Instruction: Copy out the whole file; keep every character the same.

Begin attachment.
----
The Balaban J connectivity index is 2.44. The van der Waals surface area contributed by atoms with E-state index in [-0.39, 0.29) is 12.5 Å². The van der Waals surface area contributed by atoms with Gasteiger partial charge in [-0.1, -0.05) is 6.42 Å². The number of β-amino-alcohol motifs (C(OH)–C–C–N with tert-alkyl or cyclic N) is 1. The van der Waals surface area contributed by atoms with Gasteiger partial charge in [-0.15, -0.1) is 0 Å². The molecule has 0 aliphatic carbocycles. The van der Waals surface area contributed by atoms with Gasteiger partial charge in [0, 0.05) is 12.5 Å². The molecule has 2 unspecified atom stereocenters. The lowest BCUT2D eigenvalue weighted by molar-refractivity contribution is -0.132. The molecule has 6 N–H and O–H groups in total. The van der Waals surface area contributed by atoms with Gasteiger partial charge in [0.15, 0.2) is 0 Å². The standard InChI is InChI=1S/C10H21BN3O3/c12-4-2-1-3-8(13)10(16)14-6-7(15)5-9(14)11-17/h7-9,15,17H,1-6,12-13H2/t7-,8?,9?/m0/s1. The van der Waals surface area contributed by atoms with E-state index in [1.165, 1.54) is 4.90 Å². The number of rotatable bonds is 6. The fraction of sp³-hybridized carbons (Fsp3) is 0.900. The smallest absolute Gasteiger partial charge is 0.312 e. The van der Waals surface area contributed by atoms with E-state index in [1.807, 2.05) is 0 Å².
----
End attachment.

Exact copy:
The Balaban J connectivity index is 2.44. The van der Waals surface area contributed by atoms with E-state index in [-0.39, 0.29) is 12.5 Å². The van der Waals surface area contributed by atoms with Gasteiger partial charge in [-0.1, -0.05) is 6.42 Å². The number of β-amino-alcohol motifs (C(OH)–C–C–N with tert-alkyl or cyclic N) is 1. The van der Waals surface area contributed by atoms with Gasteiger partial charge in [-0.15, -0.1) is 0 Å². The molecule has 0 aliphatic carbocycles. The van der Waals surface area contributed by atoms with Gasteiger partial charge in [0, 0.05) is 12.5 Å². The molecule has 2 unspecified atom stereocenters. The lowest BCUT2D eigenvalue weighted by molar-refractivity contribution is -0.132. The molecule has 6 N–H and O–H groups in total. The van der Waals surface area contributed by atoms with Gasteiger partial charge in [0.15, 0.2) is 0 Å². The standard InChI is InChI=1S/C10H21BN3O3/c12-4-2-1-3-8(13)10(16)14-6-7(15)5-9(14)11-17/h7-9,15,17H,1-6,12-13H2/t7-,8?,9?/m0/s1. The van der Waals surface area contributed by atoms with E-state index in [1.165, 1.54) is 4.90 Å². The number of rotatable bonds is 6. The fraction of sp³-hybridized carbons (Fsp3) is 0.900. The smallest absolute Gasteiger partial charge is 0.312 e. The van der Waals surface area contributed by atoms with E-state index in [1.807, 2.05) is 0 Å².